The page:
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J Pediatr Hematol Oncol. 2017 Jul;39(5):350-354. doi: 10.1097/MPH.0000000000000847.

Attention Deficit Hyperactivity Disorder in Children With Sickle Cell Disease Referred for an Evaluation.

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1
*Department of Pediatrics, Section of Hematology/Oncology, University of South Dakota Sanford School of Medicine, Sanford Children's Hospital, Sioux Falls, SD †Section of Pediatric Hematology ‡Department of Psychiatry and Behavioral Medicine §Department of Neurology ∥Section of Hematology/Oncology, Medical College of Wisconsin, Milwaukee, WI.

Abstract

Neuropsychological deficits, including difficulties with attention, are well described in children with sickle cell disease (SCD). Very little is known about attention deficit hyperactivity disorder (ADHD) in children with SCD. The objective of this study was to determine the proportion of ADHD in children with SCD referred for neuropsychological evaluation. This prospective, cross-sectional study included patients (age, 4 to 18 y) with SCD and completion of a neuropsychological evaluation between December 2013 and March 2016. Patients were referred for neuropsychological evaluation because of concern regarding school performance, development, and/or behavior. The diagnosis of ADHD was made by a neuropsychologist on the basis of the diagnostic criteria in the Diagnostic Statistical Manual-Fourth or Fifth Editions. ADHD medication usage rate was obtained by medical record review. Of the 89 patients with SCD referred for neuropsychological evaluation, 25% (95% confidence interval, 16%-35%) met diagnostic criteria for ADHD. Only 21% of the patients with SCD and ADHD were prescribed an ADHD medication. Our study supports routine ADHD screening in children with SCD who have poor school performance or behavioral concerns. Despite the benefits of pharmacologic treatment, the majority of patients with SCD and ADHD did not receive a medication for management of their ADHD.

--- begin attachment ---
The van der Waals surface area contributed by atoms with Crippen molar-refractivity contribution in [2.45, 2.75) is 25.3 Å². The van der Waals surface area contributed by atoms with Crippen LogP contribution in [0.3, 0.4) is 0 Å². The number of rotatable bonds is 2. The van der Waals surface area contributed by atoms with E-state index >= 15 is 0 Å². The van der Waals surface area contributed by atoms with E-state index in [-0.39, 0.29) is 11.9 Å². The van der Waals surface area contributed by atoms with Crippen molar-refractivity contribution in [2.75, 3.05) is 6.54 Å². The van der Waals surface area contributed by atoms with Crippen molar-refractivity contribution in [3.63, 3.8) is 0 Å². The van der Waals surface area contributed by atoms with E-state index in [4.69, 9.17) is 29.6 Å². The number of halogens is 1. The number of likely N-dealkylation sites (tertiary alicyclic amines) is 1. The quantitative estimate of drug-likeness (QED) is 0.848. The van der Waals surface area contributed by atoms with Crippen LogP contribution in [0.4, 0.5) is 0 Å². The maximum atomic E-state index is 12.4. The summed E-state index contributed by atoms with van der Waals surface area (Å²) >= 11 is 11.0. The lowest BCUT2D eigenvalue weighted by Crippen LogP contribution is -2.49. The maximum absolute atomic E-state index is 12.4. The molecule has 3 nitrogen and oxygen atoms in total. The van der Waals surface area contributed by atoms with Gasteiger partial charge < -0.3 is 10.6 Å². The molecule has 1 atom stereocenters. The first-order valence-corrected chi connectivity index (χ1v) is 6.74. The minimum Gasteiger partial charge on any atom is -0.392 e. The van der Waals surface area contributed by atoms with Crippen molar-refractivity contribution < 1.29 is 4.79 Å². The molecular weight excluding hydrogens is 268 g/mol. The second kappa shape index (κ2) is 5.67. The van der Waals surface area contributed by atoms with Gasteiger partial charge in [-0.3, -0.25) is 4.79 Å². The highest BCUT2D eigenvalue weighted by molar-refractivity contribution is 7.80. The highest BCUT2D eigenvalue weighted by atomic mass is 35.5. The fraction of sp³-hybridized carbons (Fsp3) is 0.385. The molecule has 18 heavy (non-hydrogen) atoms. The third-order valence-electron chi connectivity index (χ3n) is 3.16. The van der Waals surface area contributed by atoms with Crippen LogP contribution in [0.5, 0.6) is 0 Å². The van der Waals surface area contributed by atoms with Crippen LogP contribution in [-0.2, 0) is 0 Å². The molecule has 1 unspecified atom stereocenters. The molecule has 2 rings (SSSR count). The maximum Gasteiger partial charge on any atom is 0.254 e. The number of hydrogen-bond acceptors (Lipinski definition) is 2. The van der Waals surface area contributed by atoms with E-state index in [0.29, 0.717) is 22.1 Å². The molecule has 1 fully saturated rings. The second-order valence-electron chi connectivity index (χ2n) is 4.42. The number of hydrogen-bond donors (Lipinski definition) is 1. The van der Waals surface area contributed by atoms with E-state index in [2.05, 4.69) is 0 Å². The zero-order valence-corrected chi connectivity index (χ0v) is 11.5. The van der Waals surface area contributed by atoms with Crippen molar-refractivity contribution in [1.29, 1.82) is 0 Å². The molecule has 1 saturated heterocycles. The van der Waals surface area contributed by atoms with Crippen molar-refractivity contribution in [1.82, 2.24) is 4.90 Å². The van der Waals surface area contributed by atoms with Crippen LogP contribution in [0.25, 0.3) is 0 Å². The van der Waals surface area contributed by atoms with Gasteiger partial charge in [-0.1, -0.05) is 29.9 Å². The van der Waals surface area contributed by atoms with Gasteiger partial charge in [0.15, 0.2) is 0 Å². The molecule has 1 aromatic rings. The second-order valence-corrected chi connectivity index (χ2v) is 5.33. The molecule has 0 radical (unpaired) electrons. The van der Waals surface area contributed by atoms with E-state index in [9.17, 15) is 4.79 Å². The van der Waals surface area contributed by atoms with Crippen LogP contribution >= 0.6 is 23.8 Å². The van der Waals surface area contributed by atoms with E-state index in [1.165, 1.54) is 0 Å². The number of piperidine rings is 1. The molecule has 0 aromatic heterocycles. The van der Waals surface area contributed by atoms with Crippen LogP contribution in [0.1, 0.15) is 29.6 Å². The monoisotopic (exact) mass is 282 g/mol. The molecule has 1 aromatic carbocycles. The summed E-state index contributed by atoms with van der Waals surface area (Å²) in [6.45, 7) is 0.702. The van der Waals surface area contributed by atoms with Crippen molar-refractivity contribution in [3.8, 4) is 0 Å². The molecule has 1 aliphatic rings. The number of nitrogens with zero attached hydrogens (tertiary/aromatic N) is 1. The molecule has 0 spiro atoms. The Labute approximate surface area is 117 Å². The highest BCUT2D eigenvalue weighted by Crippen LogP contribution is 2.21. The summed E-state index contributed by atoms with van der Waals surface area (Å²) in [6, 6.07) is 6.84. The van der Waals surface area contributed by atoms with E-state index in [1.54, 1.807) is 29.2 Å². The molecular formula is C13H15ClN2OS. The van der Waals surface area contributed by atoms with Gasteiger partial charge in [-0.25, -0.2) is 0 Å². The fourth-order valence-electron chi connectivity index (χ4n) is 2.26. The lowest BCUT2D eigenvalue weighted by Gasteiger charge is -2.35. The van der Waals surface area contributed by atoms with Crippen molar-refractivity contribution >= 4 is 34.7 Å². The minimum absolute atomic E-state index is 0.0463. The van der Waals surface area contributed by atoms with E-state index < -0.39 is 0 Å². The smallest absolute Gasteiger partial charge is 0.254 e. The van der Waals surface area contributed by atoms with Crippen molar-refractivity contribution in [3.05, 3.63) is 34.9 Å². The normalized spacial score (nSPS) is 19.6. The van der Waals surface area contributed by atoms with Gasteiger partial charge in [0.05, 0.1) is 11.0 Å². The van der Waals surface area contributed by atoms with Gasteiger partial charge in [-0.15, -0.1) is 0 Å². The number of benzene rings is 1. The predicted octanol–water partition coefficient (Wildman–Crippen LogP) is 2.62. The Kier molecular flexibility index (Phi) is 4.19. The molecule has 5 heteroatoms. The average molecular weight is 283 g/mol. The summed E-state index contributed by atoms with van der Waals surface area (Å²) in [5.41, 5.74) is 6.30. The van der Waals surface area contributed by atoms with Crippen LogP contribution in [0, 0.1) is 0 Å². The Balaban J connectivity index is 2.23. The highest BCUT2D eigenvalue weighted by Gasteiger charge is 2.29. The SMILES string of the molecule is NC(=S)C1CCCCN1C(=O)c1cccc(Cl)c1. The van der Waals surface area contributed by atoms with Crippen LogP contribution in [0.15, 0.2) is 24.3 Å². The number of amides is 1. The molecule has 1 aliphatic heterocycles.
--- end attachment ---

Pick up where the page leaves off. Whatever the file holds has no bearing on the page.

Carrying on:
PMID:
28538513
DOI:
10.1097/MPH.0000000000000847
[Indexed for MEDLINE]

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